MO : My ultimate goal is to be able to design honest and empathic products that can enter into the daily life of many people, helping them in their work or simply in their everyday activities.

DL: How does design help create a better society?

MO : Design underlies most of the products and services we use on a daily basis, influencing our relationship with them, our actions and our perception of effectiveness, safety and reliability. It often happens to find complex products, designed more for the interests of those who produce them than those who buy and use them. Design can create a better society by shifting its focus, becoming more sensitive and attentive to real needs, freeing itself of superstructures and the superfluous, accompanying each of us in everyday life.

DL: Which design projects gave you the most satisfaction, why?

MO : The MinMax foldable bicycle project was certainly the most complex to manage because it tested me from different points of view, allowing me to explore every single aspect of it. So far it has been the most rewarding, and not only for the prizes it has received.

DL: How long does it take you to finalize a design project?

MO : The development time of a project depends on several factors such as its complexity, the degree of definition required and the constraints. Usually, for the definition of a concept starting from the research and analysis of the context up to the development of the first forms, it can take from 2 to 4 weeks. For more elaborate projects that require detailed technical drawings, 3D modeling and rendering, it can take from 2 to 6 months.

DL: When you have a new design project, where do you start?

MO : The first step is always research. Depending on the topic, it may be interesting to analyze the anthropological and historical aspects of re-design objects or to evaluate data and regulations related to the specific context. Very often, it is useful to make a benchmarking analysis of competitors' products to identify their strengths and weaknesses. It is essential to be informed about all possible aspects that influence the product in order to be more aware of the consequent design choices. When you are sufficiently prepared on the subject, then you can grab the pencil.

DL: Do you think design sets the trends or trends set the designs?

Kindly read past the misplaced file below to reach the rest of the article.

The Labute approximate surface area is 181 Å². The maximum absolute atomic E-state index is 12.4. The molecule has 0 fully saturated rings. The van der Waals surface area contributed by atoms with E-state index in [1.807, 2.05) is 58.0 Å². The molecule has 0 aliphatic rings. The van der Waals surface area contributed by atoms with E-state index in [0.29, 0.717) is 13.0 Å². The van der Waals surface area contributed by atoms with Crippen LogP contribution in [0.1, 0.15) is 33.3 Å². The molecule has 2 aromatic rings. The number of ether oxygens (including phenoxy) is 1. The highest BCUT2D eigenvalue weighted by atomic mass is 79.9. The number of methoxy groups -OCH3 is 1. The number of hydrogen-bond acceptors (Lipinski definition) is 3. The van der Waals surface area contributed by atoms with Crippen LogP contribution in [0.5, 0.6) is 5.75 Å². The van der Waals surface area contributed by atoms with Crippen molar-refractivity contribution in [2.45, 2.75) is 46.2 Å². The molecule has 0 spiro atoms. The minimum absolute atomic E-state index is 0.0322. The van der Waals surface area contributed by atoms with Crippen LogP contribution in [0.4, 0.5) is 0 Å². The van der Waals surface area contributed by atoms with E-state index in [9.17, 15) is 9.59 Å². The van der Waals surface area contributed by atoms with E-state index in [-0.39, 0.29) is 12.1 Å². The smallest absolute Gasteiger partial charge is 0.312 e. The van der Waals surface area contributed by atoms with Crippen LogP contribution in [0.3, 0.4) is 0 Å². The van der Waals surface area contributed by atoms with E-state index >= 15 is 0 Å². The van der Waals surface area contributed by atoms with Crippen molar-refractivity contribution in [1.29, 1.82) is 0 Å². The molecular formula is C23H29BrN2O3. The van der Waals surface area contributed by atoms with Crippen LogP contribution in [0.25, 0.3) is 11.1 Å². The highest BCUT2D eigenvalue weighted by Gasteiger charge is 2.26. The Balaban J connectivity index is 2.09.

MO : I'd like to say that design sets the trends, but I'm afraid it's the other way around. I find it a paradoxical situation because this generates a lot of identical objects, where the top-quality ones are confused among the bad copies with little value. I believe that a design that seeks diversity and quality can become the basis of virtuous market trends.

DL: What is the role of the color, materials and ambient in design?

MO : I have always thought that colour and material are not an additional aspect to the project, linked only to the aesthetic dimension, but that they are fully part of it. In many cases, the design theme starts from a single material with the aim of enhancing it, exalting its physical-chemical characteristics, looking for new applications and giving it an identity. In the same way, colour is not just a refinement, but a very powerful means of communication that must be motivated and integrated into the project.

DL: Which books you read had the most effect on your design?

MO : Every book we read influences the way we design, even those not strictly related to design, like essays and novels, because they force us to visualize different worlds in our minds, studded with imaginary objects that we try to shape. But I can mention three books that all designers should read: "Da cosa nasce cosa" by Bruno Munari, "The Design of Everyday Things" by Donald A. Norman and "The Laws of Simplicity" by John Maeda.

DL: What makes your day great as a designer, how do you motivate yourself?

MO : When I work, my favorite days are when I learn something new during my research. Whether they are anecdotes, scientific principles or new information of any kind, it's nice to think of them as pieces of a puzzle that go together and build our identity as people and designers, every day.

LEGENDARY DESIGNER

INDUSTRIAL DESIGNER, GRADUATED WITH HONOURS IN ECODESIGN AT POLITECNICO DI TORINO, WHO BELIEVES IN DESIGN AS A NARRATIVE FORM THAT CONVEYS MESSAGES AND SHARED VALUES, CAPABLE OF CHALLENGE THE ROLE OF EVERYDAY OBJECTS. SHE RECEIVED SEVERAL AWARDS FROM INTERNATIONAL DESIGN COMPETITIONS AND SHE IS CURRENTLY INVOLVED IN DIFFERENT UNIVERSITY RESEARCH PROJECTS. FOR HER FREELANCE WORK, SHE IMAGINES HONEST AND EMPATHETIC PRODUCTS, RESPECTFUL OF MANKIND AND THE ENVIRONMENT, MADE IN ACCORDANCE OF BEST PRACTICE, TECHNOLOGIES AND DIGITAL DIMENSION. HER INTERESTS INCLUDE DESIGN FOR BOTH INDUSTRIAL AND ARTISANAL CONTEXT AND THE NEW EXPLORATION TOOLS GIVEN BY SELF-PRODUCTION AND CROWDSOURCING.


MinMax Folding Bicycle

MinMax Folding Bicycle by Monica Oddone